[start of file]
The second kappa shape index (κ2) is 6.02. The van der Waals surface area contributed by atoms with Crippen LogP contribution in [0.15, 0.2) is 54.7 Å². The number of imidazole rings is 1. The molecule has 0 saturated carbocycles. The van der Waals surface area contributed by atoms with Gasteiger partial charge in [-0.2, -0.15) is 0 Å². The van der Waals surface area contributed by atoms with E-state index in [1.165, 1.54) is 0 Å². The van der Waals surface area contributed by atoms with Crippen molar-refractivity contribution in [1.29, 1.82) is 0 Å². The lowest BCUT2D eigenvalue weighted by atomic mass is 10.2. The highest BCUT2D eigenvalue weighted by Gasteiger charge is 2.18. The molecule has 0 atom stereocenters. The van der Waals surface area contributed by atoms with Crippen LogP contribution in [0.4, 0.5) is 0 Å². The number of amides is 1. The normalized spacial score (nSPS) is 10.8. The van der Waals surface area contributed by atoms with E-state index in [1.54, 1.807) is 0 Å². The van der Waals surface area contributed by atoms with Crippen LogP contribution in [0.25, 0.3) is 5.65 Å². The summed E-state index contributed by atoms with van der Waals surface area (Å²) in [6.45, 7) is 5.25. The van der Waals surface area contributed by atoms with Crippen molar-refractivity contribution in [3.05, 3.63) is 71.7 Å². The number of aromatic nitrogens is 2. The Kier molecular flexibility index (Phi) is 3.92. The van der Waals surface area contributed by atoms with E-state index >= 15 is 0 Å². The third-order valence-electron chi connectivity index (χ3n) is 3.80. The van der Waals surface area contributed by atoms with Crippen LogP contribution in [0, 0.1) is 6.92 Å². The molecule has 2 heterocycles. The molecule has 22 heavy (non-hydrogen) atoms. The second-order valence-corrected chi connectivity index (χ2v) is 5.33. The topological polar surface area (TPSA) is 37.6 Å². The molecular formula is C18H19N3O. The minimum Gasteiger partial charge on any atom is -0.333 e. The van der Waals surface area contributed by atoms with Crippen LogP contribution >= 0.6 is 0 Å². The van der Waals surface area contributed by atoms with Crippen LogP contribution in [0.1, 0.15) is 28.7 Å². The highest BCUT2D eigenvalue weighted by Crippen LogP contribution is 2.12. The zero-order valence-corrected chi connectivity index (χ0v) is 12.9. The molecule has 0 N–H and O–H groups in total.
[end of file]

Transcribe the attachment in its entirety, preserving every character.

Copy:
The second kappa shape index (κ2) is 6.02. The van der Waals surface area contributed by atoms with Crippen LogP contribution in [0.15, 0.2) is 54.7 Å². The number of imidazole rings is 1. The molecule has 0 saturated carbocycles. The van der Waals surface area contributed by atoms with Gasteiger partial charge in [-0.2, -0.15) is 0 Å². The van der Waals surface area contributed by atoms with E-state index in [1.165, 1.54) is 0 Å². The van der Waals surface area contributed by atoms with Crippen molar-refractivity contribution in [1.29, 1.82) is 0 Å². The lowest BCUT2D eigenvalue weighted by atomic mass is 10.2. The highest BCUT2D eigenvalue weighted by Gasteiger charge is 2.18. The molecule has 0 atom stereocenters. The van der Waals surface area contributed by atoms with Crippen LogP contribution in [0.4, 0.5) is 0 Å². The number of amides is 1. The normalized spacial score (nSPS) is 10.8. The van der Waals surface area contributed by atoms with E-state index in [1.54, 1.807) is 0 Å². The van der Waals surface area contributed by atoms with Crippen LogP contribution in [0.25, 0.3) is 5.65 Å². The summed E-state index contributed by atoms with van der Waals surface area (Å²) in [6.45, 7) is 5.25. The van der Waals surface area contributed by atoms with Crippen molar-refractivity contribution in [3.05, 3.63) is 71.7 Å². The number of aromatic nitrogens is 2. The Kier molecular flexibility index (Phi) is 3.92. The van der Waals surface area contributed by atoms with E-state index >= 15 is 0 Å². The third-order valence-electron chi connectivity index (χ3n) is 3.80. The van der Waals surface area contributed by atoms with Crippen LogP contribution in [0, 0.1) is 6.92 Å². The molecule has 2 heterocycles. The molecule has 22 heavy (non-hydrogen) atoms. The second-order valence-corrected chi connectivity index (χ2v) is 5.33. The topological polar surface area (TPSA) is 37.6 Å². The molecular formula is C18H19N3O. The minimum Gasteiger partial charge on any atom is -0.333 e. The van der Waals surface area contributed by atoms with Crippen LogP contribution >= 0.6 is 0 Å². The van der Waals surface area contributed by atoms with Crippen LogP contribution in [0.1, 0.15) is 28.7 Å². The highest BCUT2D eigenvalue weighted by Crippen LogP contribution is 2.12. The zero-order valence-corrected chi connectivity index (χ0v) is 12.9. The molecule has 0 N–H and O–H groups in total.